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The Future is Bright for Canadian Agri-foods in the Chinese Market
Chinese businesses and investors are consistently looking for prospective Canadian agri-foods and products to export to China. The link between Chinese and Canadian business interaction has strengthened over the last twenty years and continues to grow. This can be directly attributed to the increased immigration and tourism between the two countries, the food safety issues in China and the increased Chinese economic development.
Chinese immigration and tourism to Canada has increased 82% since before 1981, according to Statistics Canada. Immigrants born in Asia made up the largest proportion of newcomers to Ontario specifically between 2001 and 2006 at 64.6%. With China’s rate of outbound tourists increasing 43 million people in the last 8 years, we can see that both economies have developed a familiarity with one another. Through the large Chinese communities in Canada, Chinese businesses and Chinese investors frequently travel to Canada and are exposed to the pristine land we maintain, and the plentiful resources we possesses. This, in turn, projects a positive economic image for Canada and poses great opportunity for the imports of Canadian products and agri-foods to China.
Another key reason as to why trade and economic interaction between Canada and China is encouraged and maintained is because of the food safety issues that exist in the Chinese marketplace. In 2007-2008, there was a severe milk scandal in China that affected both animals and babies caused by a deadly melamine in their food. Chinese businesses want to promote and sell Canadian products because they wish to espouse healthy, safe and trusted foods into the marketplace to deliver to their customers; the people of their country. Some products in China are becoming questionable; therefore, businesses have decided to look elsewhere, and have developed a profound interest in Canadian products/ agri-foods.
Over the last 20-30 years, China’s economic development has severely increased and strengthened. With this, came the development of China’s “luxury market.” China makes up for one of the most prosperous countries economically in the world because of its accelerated GDP, among other factors. The Chinese are constantly on the lookout for countries that can export high quality foods that they can project into that market specifically. For example, one piece of quality cut beef sells in China for approximately $80 at a luxury hotel restaurant. Canada China Agriculture and Food Development Exchange Center has already helped Canadian businesses connect with the Canadian beef market in China, undergoing over 3 beef missions with prospective Canadian businesses in the last year and a half years. Progress is being made, and CCAGR is confident of the continued future success of this market. Several important Chinese beef importers are traveling to Canada in the coming months to buy Canadian beef that will be exported into China.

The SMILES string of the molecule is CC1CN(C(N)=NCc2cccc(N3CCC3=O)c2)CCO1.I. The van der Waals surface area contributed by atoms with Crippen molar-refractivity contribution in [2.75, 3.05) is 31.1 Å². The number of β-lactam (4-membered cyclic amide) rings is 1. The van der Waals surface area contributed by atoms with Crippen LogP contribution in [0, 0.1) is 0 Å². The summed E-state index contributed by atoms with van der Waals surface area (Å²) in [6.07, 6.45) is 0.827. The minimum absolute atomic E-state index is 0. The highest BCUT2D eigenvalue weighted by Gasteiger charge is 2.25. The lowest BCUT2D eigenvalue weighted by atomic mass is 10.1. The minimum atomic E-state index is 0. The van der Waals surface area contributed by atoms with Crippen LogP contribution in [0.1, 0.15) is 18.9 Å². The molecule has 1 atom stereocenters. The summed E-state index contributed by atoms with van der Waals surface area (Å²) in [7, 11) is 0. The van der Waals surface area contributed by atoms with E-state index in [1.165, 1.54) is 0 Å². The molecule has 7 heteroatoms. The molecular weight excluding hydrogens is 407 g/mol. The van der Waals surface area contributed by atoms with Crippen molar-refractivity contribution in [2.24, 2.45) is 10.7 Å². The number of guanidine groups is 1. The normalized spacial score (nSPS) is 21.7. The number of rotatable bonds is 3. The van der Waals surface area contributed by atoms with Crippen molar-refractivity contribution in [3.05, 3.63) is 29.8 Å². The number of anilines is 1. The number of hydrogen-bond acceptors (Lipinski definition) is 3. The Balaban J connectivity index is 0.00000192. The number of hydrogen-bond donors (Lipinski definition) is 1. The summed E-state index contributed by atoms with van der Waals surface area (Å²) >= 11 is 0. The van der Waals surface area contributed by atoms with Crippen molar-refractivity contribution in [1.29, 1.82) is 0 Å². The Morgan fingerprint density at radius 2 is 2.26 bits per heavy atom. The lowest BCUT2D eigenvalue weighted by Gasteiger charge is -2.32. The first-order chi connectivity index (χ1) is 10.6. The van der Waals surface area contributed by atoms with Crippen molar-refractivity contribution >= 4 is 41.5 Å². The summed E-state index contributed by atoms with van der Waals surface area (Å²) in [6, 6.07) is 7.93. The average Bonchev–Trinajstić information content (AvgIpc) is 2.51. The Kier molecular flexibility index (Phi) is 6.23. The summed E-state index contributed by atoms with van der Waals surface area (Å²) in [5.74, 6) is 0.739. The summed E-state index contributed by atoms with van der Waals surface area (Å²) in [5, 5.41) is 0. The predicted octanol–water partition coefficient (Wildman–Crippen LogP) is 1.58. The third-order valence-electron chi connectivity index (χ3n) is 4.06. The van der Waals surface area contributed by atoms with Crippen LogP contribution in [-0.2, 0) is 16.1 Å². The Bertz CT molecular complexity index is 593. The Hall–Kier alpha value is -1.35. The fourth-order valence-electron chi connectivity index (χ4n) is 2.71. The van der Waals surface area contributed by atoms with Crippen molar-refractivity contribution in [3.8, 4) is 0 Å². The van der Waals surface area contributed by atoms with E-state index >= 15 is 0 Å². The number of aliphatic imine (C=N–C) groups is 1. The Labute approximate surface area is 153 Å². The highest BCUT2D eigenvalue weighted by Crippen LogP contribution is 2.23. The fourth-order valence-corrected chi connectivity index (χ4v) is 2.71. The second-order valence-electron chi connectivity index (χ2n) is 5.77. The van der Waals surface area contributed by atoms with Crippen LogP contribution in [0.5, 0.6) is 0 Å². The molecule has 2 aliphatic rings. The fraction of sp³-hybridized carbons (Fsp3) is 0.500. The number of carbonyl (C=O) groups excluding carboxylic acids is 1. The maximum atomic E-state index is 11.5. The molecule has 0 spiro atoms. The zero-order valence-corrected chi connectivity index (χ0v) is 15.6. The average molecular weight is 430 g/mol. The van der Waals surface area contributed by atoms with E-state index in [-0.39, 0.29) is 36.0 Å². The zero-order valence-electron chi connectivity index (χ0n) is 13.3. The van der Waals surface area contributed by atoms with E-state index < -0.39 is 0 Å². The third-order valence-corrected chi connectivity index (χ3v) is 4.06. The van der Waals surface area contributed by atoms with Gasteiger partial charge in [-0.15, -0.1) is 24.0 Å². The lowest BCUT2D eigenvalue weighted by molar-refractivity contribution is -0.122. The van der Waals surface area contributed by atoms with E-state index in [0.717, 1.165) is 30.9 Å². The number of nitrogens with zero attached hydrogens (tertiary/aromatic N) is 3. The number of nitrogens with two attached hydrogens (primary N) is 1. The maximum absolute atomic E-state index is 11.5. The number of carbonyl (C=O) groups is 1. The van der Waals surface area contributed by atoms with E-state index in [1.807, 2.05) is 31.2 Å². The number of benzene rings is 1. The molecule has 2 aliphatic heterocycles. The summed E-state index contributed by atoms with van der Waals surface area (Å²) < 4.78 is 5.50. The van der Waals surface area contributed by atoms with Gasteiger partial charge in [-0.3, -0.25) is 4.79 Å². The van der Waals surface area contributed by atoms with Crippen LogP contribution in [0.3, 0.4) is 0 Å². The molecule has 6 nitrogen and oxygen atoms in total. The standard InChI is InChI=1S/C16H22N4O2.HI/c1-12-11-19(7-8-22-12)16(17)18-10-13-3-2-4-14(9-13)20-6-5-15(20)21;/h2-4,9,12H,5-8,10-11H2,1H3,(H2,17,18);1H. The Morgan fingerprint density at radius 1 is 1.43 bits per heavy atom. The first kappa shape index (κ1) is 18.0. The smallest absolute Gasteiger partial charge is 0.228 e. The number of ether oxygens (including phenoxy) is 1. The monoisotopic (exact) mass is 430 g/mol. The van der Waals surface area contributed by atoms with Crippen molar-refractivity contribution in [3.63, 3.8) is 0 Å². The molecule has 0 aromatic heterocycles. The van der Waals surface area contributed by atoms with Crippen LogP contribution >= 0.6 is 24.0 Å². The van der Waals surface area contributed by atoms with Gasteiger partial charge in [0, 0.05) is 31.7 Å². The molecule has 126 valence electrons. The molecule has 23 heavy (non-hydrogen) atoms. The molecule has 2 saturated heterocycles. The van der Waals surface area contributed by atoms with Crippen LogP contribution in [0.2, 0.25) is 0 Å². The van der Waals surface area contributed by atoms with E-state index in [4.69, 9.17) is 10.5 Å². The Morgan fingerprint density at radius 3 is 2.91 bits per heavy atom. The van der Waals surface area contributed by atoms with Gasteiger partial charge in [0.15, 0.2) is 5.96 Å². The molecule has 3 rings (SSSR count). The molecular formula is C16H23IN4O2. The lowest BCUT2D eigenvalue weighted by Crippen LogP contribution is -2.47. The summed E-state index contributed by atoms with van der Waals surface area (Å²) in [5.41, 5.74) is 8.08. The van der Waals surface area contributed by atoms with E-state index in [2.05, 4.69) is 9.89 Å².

The organic and health foods market demand is rapidly increasing and showing more and more opportunity for Canadian businesses. Every year, China depends on Canada for its imports of soybean, canola, flax seed oils as well as wheat and pork. In addition to this, more than 90% of Canadian ginseng products go to China.
CCAGR is currently working with Vinifera Grape Powder to market their products in China. Vinifera Grape Power is a Canadian company based in Jordan, Ontario, that converts the waste from wine production, into a grape powder than can be used for Canadian cuisine. In fact, most mid to large sized wineries or wine related companies in the Niagara region have or has had either an export agent or some sort of business contact in China. This is just one example that illustrates the thriving potential for Canadian luxury products and agri-foods in the Chinese market.
Every year, CCAGR conducts an agri-tour mission to China with Canadian businesses that are interested in exporting their products to China. CCAGR arranges meetings between these Canadian companies and potential Chinese partners so that in the future, business ventures may present themselves. With over 26 years in the industry, CCAGR uses their knowledge and expertise to help bridge the gap between the two companies to aid opportunity of future investment. CCAGR’s newest venture involves the organization and development of a Canadian agri-food store in China which will help maintain the positive imagine of Canadian agriculture and agri-foods in China.